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Supreme Court Rejects 'Green' Challenge to Border Fence
CNSNews ^ | June 24, 2008 | Randy Hall

Posted on 06/24/2008 6:43:56 AM PDT by Mr. Mojo

( - An appeal by environmental groups to stop the federal government from waiving regulations during construction of a fence along the U.S.-Mexican border was turned down by the Supreme Court on Monday.

In its decision, the high court rejected a plea from Defenders of Wildlife and the Sierra Club to challenge a provision of a 2005 law that gives the U.S. Department of Homeland Security the authority to bypass environmental and other laws obstructing completion of the border fence.

The controversy began after Michael Chertoff, secretary of the Department of Homeland Security, invoked the REAL ID Act while issuing more than 30 waivers for the planned barrier along the Mexican border across nearly 500 miles in California, Arizona, New Mexico and Texas.

The two "green" groups challenged Chertoff's action in court by claiming that the waivers represented an unconstitutional repeal of federal laws and amounted to an unconstitutional delegation of legislative power to the secretary.

At the heart of the lawsuit was a waiver issued by the secretary this past October after a judge temporarily blocked construction of a two-mile section of fence in the San Pedro Riparian National Conservation Area in southeastern Arizona.

The environmental groups described the area as "unique and biologically diverse," containing more than 250 species of migratory birds.

But under the law passed by the GOP-controlled Congress three years ago, Chertoff has sole discretion to ignore all legal requirements when he decides it is necessary to speed up construction of barriers along the border. Congress also set limited, streamlined judicial review of such waivers.

A federal judge later upheld Chertoff's action, and that section of the fence has since been completed even though the matter was appealed to the Supreme Court.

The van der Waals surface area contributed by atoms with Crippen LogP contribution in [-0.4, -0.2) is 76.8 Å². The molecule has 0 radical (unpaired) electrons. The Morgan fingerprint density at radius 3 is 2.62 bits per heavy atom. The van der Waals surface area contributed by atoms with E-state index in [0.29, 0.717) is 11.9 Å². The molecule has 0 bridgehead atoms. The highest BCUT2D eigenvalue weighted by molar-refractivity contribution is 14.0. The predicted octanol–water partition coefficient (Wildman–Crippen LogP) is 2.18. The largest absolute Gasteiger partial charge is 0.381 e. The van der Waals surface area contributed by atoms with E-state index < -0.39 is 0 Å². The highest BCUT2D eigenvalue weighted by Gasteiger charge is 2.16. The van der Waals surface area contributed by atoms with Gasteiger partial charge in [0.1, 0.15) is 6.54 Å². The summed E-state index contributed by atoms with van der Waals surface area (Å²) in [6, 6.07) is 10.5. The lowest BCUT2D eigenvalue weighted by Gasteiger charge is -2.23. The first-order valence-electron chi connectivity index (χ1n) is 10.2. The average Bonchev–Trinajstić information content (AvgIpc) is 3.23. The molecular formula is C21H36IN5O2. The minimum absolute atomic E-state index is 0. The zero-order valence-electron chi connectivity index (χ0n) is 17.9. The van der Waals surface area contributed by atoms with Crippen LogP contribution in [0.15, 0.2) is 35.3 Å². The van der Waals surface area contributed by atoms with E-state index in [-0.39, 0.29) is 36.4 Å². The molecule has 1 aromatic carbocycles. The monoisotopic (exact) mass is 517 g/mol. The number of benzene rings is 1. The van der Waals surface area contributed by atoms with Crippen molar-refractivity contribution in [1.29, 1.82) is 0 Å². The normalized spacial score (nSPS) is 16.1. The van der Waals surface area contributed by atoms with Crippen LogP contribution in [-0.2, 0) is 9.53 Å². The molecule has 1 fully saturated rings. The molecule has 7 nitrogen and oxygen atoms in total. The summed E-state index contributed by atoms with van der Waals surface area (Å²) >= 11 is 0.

Fourteen Democratic members of the House of Representatives, including six committee chairmen, expressed support for the appeal, but Justice Department attorneys urged the Court to reject it because the decision did not conflict with any ruling in any other court.

On Monday, the Supreme Court denied the appeal without comment.

Laura Keehner, press secretary for the Department of Homeland Security, said the administration "is obviously pleased" with the court's refusal to consider the case. "The American people expect this department to enforce the rule of law at the border."

As Cybercast News Service previously reported, even with his waiver authority, Chertoff said earlier this month that the border probably will not be fully secured until 2011, two years after President Bush leaves office.

Nevertheless, Rep. Bennie Thompson (D-Miss.), chairman of the House's homeland security committee, said in a news release on Monday that he is "extremely disappointed" with the court's decision. "This waiver will only prolong the department from addressing the real issue: their lack of a comprehensive border security plan.

"Without a comprehensive plan, this fence is just another quick fix," added Thompson, who described Chertoff's waiver authority as "questionable" and stressed that the secretary "has a responsibility to act prudently and to consult with all stakeholders."

"The Supreme Court's decision not to hear our challenge to the waiver authority under REAL ID is unfortunate," Oliver Bernstein, spokesperson for the Sierra Club, told Cybercast News Service on Monday.

"This decision leaves one man -- the secretary of the Department of Homeland Security -- with the extraordinary power to ignore any and all of the laws designed to protect the American people, our lands and our natural resources," Bernstein said.